> So anyone have a guess at which tools they mean?  The compiler itself
> or testing and verification tools?

When you are working on a life-critical avionics (LCA) project,
everything must be certified to the same stringent requirements.
That means the compiler must be certified as strictly as
the software being compiled. Same goes for hardware. you can't
just use any old processor off the shelf for LCA.

As for validation tools, the 777 ran the code on the actual hardware.
Testing was done by halting the code, inserting the data, letting
it run for a frame, stopping the code, and getting the results.
The idea, I guess, was to verify the source code, the compiled code,
and the hardware all at once.

>> The rule should be to only let programmers who know what they are
>> doing write safety critical code.
>
> I hope only the best write this kind of code, but if the #1 rule
> was that where we need perfect systems we will get them by using
> perfect people,

No. building some LCA black box isn't about perfect individuals.
It's a team effort. At an absolute bare minimum, assuming  you
start with certified hardware and a certified compiler, the
FAA requires that you have at least two people working on the project:
One person designs, the other person verifies.
If you want, you can have Alice write the code for the
take-off/go-around piece, and have Bob verify it; and
then have Bob write the code for the stall recovery piece,
and have Alice verify it.

But no single person gets to write code and ship it without
at least one other pair of eyes verifying that it's good.

At which point, you get the skydiving analogy.
One parachute has a 1-in-N chance of failure.
Two parachutes have a 1-in-(N*N) chance of failure.
If N is 1000, then 1 parachute means 1 in a thousand
skydivers die because of chute failure if they
use a single chute. And 2 parachutes means that
1 in a million skydivers die from parachute failure.

> in it.  It does seem that some embedded programmers use this practice
> of avoiding parts of their languages.  Perhaps they have some
> justifications.

most embedded applications have to refresh at a certain rate.
say 30 hertz. If you have exceptions and dynamically allocated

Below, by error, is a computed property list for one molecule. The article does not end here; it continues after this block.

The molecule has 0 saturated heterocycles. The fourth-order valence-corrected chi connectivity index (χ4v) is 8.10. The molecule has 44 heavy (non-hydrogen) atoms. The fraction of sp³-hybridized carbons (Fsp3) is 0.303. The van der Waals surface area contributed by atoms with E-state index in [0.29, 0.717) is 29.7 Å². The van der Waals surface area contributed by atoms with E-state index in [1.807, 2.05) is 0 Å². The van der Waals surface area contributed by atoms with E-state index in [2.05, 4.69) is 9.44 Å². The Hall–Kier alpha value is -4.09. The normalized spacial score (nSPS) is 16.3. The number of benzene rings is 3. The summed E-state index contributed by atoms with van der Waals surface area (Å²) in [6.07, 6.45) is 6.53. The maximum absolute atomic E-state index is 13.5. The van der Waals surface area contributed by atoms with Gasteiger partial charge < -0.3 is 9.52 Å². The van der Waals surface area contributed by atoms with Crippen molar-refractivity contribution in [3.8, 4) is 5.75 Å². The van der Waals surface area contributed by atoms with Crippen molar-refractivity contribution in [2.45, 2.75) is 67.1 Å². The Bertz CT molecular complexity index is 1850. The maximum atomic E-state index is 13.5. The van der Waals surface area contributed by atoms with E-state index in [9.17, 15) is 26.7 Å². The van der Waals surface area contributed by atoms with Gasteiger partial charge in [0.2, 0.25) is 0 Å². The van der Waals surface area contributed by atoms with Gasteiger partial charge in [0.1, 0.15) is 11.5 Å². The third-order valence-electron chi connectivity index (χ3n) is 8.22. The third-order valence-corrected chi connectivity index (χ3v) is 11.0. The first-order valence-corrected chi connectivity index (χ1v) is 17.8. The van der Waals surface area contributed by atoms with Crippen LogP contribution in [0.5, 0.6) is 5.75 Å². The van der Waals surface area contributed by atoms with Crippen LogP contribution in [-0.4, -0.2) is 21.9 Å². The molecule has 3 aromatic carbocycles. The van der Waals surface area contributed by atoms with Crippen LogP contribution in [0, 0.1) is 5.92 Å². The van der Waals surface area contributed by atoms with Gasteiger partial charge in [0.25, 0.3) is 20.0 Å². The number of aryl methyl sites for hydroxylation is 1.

variables with garbage collection and objects being instantiated
and destroyed on the fly and any other kind of open-ended
software construct in your code, how do you guarantee that you
can refresh at 30 hz?

It's not a language problem. It's not a construct problem.
It's not that embedded folks don't know that exceptions
are nothing more than jumps.

When it comes down to it, it's a *system* issue.

When all the pieces come together, and they are designed
from the ground up to "do this, and if an interrupt happens
stop and do that", then how do you guarantee a 30 hz refresh
rate?

What if you're refreshing the data that controls the fuel
injectors in your car or the shifter on your automatic
transmission?

If you code from the ground up using constructs and designs
that don't take into account refresh rate, then you cannot
guarantee refresh rate. And if you don't refresh fast enough
you may over-accelerate your car because you're feeding too
much gas, you may strip the gears in yoru transmission because
you're not shifting fast enough, or you might crash your airplane
because you're not responding to the pilot's commands or the
values on the pitot tube.

Embedded engineers have to use constructs that can guarantee
refresh rate. THey have to design teh system so that there
are no exceptions, because they can't guarantee how long any
particular exception will take, or how many exceptions they
might get at any particular time.

That generally means you have to poll all your sensors at a
fixed frequency. and you can only respond to incoming data
at a fixed rate.

Folks who are used to writing code for desktop applications
want their code to run as fast as possible and only deal wiht
odd bits and pieces when they absolutely have to.

It all really comes down to focusing on best-case or worst-case
execution speeds:

desktop people generally focus on trying to make their best-case
speed as fast as possible, and every once in a while, their
worst case will bog down because someone is loading a webpage
with video while netflix is streaming a movie to their harddrive
while they're listening to an MP3 that is decodign with software,
and their computer freezes up for a few seconds, and everyone
just shrugs it off as nothing more than an annoyance.

embedded engineers have to focus on making sure their worst-case
delay is below some minimum. They *have* to maintain a refresh
rate of 30 hz or something physical breaks or someone could get hurt.

I remember learning this lesson when I was working on
that cockpit avionics project. I had an idea for how
I could speed up some line-drawing algorithm we had
written. The architect rejected it because even though
it would have made it a third faster most of the time,
there would be some cases where it would have been 50%
slower.

Embedded is all about minimizing the worst case
execution time and making it conform to some fixed
maximum delay.

desktop applications are all about minimizing their
best case execution time and letting the worst case
delay be occaisional and sometimes an undefined,
open-ended amount of time.







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